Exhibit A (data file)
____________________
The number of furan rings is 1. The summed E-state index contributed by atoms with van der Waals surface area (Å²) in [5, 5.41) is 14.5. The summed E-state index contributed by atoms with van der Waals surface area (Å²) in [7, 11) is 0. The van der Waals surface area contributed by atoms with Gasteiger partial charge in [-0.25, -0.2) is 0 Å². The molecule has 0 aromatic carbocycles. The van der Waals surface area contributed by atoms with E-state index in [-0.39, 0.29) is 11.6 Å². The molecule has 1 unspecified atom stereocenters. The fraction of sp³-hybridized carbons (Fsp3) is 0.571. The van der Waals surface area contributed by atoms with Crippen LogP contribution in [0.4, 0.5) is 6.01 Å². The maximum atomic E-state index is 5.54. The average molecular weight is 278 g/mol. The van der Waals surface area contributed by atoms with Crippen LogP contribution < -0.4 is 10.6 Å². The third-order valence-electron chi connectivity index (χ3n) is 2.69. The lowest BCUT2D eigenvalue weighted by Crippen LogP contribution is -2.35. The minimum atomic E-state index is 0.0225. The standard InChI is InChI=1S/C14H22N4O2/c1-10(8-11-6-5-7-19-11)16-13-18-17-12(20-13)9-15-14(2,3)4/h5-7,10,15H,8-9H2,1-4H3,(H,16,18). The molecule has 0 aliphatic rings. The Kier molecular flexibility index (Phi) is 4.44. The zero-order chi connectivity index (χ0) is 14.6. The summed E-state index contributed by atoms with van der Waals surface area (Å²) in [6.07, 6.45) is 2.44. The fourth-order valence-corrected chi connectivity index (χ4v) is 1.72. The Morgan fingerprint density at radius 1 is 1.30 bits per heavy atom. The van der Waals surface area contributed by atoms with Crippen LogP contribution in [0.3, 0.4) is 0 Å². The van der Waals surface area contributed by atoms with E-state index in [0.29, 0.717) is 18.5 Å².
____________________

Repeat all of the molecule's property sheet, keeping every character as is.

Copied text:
The number of furan rings is 1. The summed E-state index contributed by atoms with van der Waals surface area (Å²) in [5, 5.41) is 14.5. The summed E-state index contributed by atoms with van der Waals surface area (Å²) in [7, 11) is 0. The van der Waals surface area contributed by atoms with Gasteiger partial charge in [-0.25, -0.2) is 0 Å². The molecule has 0 aromatic carbocycles. The van der Waals surface area contributed by atoms with E-state index in [-0.39, 0.29) is 11.6 Å². The molecule has 1 unspecified atom stereocenters. The fraction of sp³-hybridized carbons (Fsp3) is 0.571. The van der Waals surface area contributed by atoms with Crippen LogP contribution in [0.4, 0.5) is 6.01 Å². The maximum atomic E-state index is 5.54. The average molecular weight is 278 g/mol. The van der Waals surface area contributed by atoms with Crippen LogP contribution < -0.4 is 10.6 Å². The third-order valence-electron chi connectivity index (χ3n) is 2.69. The lowest BCUT2D eigenvalue weighted by Crippen LogP contribution is -2.35. The minimum atomic E-state index is 0.0225. The standard InChI is InChI=1S/C14H22N4O2/c1-10(8-11-6-5-7-19-11)16-13-18-17-12(20-13)9-15-14(2,3)4/h5-7,10,15H,8-9H2,1-4H3,(H,16,18). The molecule has 0 aliphatic rings. The Kier molecular flexibility index (Phi) is 4.44. The zero-order chi connectivity index (χ0) is 14.6. The summed E-state index contributed by atoms with van der Waals surface area (Å²) in [6.07, 6.45) is 2.44. The fourth-order valence-corrected chi connectivity index (χ4v) is 1.72. The Morgan fingerprint density at radius 1 is 1.30 bits per heavy atom. The van der Waals surface area contributed by atoms with Crippen LogP contribution in [0.3, 0.4) is 0 Å². The van der Waals surface area contributed by atoms with E-state index in [0.29, 0.717) is 18.5 Å².